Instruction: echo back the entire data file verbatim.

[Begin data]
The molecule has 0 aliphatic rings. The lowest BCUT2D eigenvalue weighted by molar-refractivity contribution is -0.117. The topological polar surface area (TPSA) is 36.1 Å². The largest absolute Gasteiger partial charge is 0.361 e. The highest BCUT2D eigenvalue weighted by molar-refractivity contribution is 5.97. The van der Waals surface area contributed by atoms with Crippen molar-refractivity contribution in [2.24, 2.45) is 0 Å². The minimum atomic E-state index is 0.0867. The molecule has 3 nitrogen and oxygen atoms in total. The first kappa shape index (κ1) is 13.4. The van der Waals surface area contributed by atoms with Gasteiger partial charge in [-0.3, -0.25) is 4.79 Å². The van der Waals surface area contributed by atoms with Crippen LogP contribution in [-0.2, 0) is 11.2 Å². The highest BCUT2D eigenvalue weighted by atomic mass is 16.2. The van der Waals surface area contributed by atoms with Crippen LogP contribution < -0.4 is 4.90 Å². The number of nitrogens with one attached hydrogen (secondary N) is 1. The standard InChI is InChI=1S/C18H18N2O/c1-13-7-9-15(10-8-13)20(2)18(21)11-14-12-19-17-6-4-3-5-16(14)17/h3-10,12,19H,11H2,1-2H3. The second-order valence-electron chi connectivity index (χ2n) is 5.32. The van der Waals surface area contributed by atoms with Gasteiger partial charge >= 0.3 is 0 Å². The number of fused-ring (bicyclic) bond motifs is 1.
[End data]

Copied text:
The molecule has 0 aliphatic rings. The lowest BCUT2D eigenvalue weighted by molar-refractivity contribution is -0.117. The topological polar surface area (TPSA) is 36.1 Å². The largest absolute Gasteiger partial charge is 0.361 e. The highest BCUT2D eigenvalue weighted by molar-refractivity contribution is 5.97. The van der Waals surface area contributed by atoms with Crippen molar-refractivity contribution in [2.24, 2.45) is 0 Å². The minimum atomic E-state index is 0.0867. The molecule has 3 nitrogen and oxygen atoms in total. The first kappa shape index (κ1) is 13.4. The van der Waals surface area contributed by atoms with Gasteiger partial charge in [-0.3, -0.25) is 4.79 Å². The van der Waals surface area contributed by atoms with Crippen LogP contribution in [-0.2, 0) is 11.2 Å². The highest BCUT2D eigenvalue weighted by atomic mass is 16.2. The van der Waals surface area contributed by atoms with Crippen LogP contribution < -0.4 is 4.90 Å². The number of nitrogens with one attached hydrogen (secondary N) is 1. The standard InChI is InChI=1S/C18H18N2O/c1-13-7-9-15(10-8-13)20(2)18(21)11-14-12-19-17-6-4-3-5-16(14)17/h3-10,12,19H,11H2,1-2H3. The second-order valence-electron chi connectivity index (χ2n) is 5.32. The van der Waals surface area contributed by atoms with Gasteiger partial charge >= 0.3 is 0 Å². The number of fused-ring (bicyclic) bond motifs is 1.